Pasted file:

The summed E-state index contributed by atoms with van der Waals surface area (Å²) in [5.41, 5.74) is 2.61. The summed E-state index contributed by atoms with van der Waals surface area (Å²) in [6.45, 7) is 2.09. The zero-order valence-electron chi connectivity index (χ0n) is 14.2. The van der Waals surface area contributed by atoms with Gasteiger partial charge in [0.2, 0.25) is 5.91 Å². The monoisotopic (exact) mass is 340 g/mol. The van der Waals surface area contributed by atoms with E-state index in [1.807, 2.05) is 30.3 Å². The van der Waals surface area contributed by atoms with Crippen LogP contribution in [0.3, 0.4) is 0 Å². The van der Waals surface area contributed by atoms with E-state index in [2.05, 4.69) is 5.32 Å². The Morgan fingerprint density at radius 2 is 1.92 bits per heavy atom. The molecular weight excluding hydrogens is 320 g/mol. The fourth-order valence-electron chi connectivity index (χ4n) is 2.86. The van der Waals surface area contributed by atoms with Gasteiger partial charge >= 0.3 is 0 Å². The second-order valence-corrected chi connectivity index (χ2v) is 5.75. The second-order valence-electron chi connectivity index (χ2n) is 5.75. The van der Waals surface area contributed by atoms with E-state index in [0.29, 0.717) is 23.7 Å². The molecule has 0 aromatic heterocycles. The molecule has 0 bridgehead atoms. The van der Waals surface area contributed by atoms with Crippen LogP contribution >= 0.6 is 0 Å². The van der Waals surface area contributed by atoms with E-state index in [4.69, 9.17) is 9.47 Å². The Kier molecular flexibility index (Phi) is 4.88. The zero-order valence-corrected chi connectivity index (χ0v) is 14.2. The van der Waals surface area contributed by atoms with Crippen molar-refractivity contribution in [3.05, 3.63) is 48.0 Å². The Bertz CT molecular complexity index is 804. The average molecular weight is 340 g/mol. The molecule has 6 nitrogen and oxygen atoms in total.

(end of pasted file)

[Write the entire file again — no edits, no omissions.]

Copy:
The summed E-state index contributed by atoms with van der Waals surface area (Å²) in [5.41, 5.74) is 2.61. The summed E-state index contributed by atoms with van der Waals surface area (Å²) in [6.45, 7) is 2.09. The zero-order valence-electron chi connectivity index (χ0n) is 14.2. The van der Waals surface area contributed by atoms with Gasteiger partial charge in [0.2, 0.25) is 5.91 Å². The monoisotopic (exact) mass is 340 g/mol. The van der Waals surface area contributed by atoms with E-state index in [1.807, 2.05) is 30.3 Å². The van der Waals surface area contributed by atoms with Crippen LogP contribution in [0.3, 0.4) is 0 Å². The van der Waals surface area contributed by atoms with E-state index in [2.05, 4.69) is 5.32 Å². The Morgan fingerprint density at radius 2 is 1.92 bits per heavy atom. The molecular weight excluding hydrogens is 320 g/mol. The fourth-order valence-electron chi connectivity index (χ4n) is 2.86. The van der Waals surface area contributed by atoms with Gasteiger partial charge >= 0.3 is 0 Å². The second-order valence-corrected chi connectivity index (χ2v) is 5.75. The second-order valence-electron chi connectivity index (χ2n) is 5.75. The van der Waals surface area contributed by atoms with E-state index in [0.29, 0.717) is 23.7 Å². The molecule has 0 aromatic heterocycles. The molecule has 0 bridgehead atoms. The van der Waals surface area contributed by atoms with Crippen LogP contribution >= 0.6 is 0 Å². The van der Waals surface area contributed by atoms with E-state index in [4.69, 9.17) is 9.47 Å². The Kier molecular flexibility index (Phi) is 4.88. The zero-order valence-corrected chi connectivity index (χ0v) is 14.2. The van der Waals surface area contributed by atoms with Crippen molar-refractivity contribution in [3.05, 3.63) is 48.0 Å². The Bertz CT molecular complexity index is 804. The average molecular weight is 340 g/mol. The molecule has 6 nitrogen and oxygen atoms in total.